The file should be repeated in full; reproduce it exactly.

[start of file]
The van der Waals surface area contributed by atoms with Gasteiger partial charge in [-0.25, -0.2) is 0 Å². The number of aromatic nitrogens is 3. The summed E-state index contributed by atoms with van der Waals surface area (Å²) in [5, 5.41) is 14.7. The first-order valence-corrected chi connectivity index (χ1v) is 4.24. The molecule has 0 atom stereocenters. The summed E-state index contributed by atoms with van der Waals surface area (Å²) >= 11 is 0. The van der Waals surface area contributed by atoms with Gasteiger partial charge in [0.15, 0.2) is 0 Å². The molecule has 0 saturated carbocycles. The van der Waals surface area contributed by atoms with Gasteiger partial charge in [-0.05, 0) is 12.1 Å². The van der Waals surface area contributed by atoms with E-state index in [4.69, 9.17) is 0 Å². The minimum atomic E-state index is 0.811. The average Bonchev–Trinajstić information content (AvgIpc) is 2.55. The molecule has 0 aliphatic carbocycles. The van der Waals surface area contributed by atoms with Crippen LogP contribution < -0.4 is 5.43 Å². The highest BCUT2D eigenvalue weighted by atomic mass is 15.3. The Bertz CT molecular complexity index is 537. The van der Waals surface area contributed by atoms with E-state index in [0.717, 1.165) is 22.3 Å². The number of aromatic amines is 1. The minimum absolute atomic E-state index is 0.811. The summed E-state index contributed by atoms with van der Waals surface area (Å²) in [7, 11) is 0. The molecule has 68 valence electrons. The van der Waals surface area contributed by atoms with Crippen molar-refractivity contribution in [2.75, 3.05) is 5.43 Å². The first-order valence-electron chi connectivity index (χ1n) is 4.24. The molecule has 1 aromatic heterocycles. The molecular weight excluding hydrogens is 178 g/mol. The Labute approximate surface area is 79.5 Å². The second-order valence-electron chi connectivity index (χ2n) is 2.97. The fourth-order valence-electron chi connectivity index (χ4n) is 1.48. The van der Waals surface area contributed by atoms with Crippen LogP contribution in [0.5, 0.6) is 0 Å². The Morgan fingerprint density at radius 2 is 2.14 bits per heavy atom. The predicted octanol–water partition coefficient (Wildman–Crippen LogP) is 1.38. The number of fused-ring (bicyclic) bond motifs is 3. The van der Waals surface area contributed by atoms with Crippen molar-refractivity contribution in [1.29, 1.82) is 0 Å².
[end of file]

The van der Waals surface area contributed by atoms with Gasteiger partial charge in [-0.25, -0.2) is 0 Å². The number of aromatic nitrogens is 3. The summed E-state index contributed by atoms with van der Waals surface area (Å²) in [5, 5.41) is 14.7. The first-order valence-corrected chi connectivity index (χ1v) is 4.24. The molecule has 0 atom stereocenters. The summed E-state index contributed by atoms with van der Waals surface area (Å²) >= 11 is 0. The van der Waals surface area contributed by atoms with Gasteiger partial charge in [0.15, 0.2) is 0 Å². The molecule has 0 saturated carbocycles. The van der Waals surface area contributed by atoms with Gasteiger partial charge in [-0.05, 0) is 12.1 Å². The van der Waals surface area contributed by atoms with E-state index in [4.69, 9.17) is 0 Å². The minimum atomic E-state index is 0.811. The average Bonchev–Trinajstić information content (AvgIpc) is 2.55. The molecule has 0 aliphatic carbocycles. The van der Waals surface area contributed by atoms with Crippen LogP contribution < -0.4 is 5.43 Å². The highest BCUT2D eigenvalue weighted by atomic mass is 15.3. The Bertz CT molecular complexity index is 537. The van der Waals surface area contributed by atoms with E-state index in [0.717, 1.165) is 22.3 Å². The number of aromatic amines is 1. The minimum absolute atomic E-state index is 0.811. The summed E-state index contributed by atoms with van der Waals surface area (Å²) in [7, 11) is 0. The molecule has 68 valence electrons. The van der Waals surface area contributed by atoms with Crippen molar-refractivity contribution in [2.75, 3.05) is 5.43 Å². The first-order valence-electron chi connectivity index (χ1n) is 4.24. The molecule has 1 aromatic heterocycles. The molecular weight excluding hydrogens is 178 g/mol. The Labute approximate surface area is 79.5 Å². The second-order valence-electron chi connectivity index (χ2n) is 2.97. The fourth-order valence-electron chi connectivity index (χ4n) is 1.48. The van der Waals surface area contributed by atoms with Crippen LogP contribution in [0.5, 0.6) is 0 Å². The Morgan fingerprint density at radius 2 is 2.14 bits per heavy atom. The predicted octanol–water partition coefficient (Wildman–Crippen LogP) is 1.38. The number of fused-ring (bicyclic) bond motifs is 3. The van der Waals surface area contributed by atoms with Crippen molar-refractivity contribution in [1.29, 1.82) is 0 Å².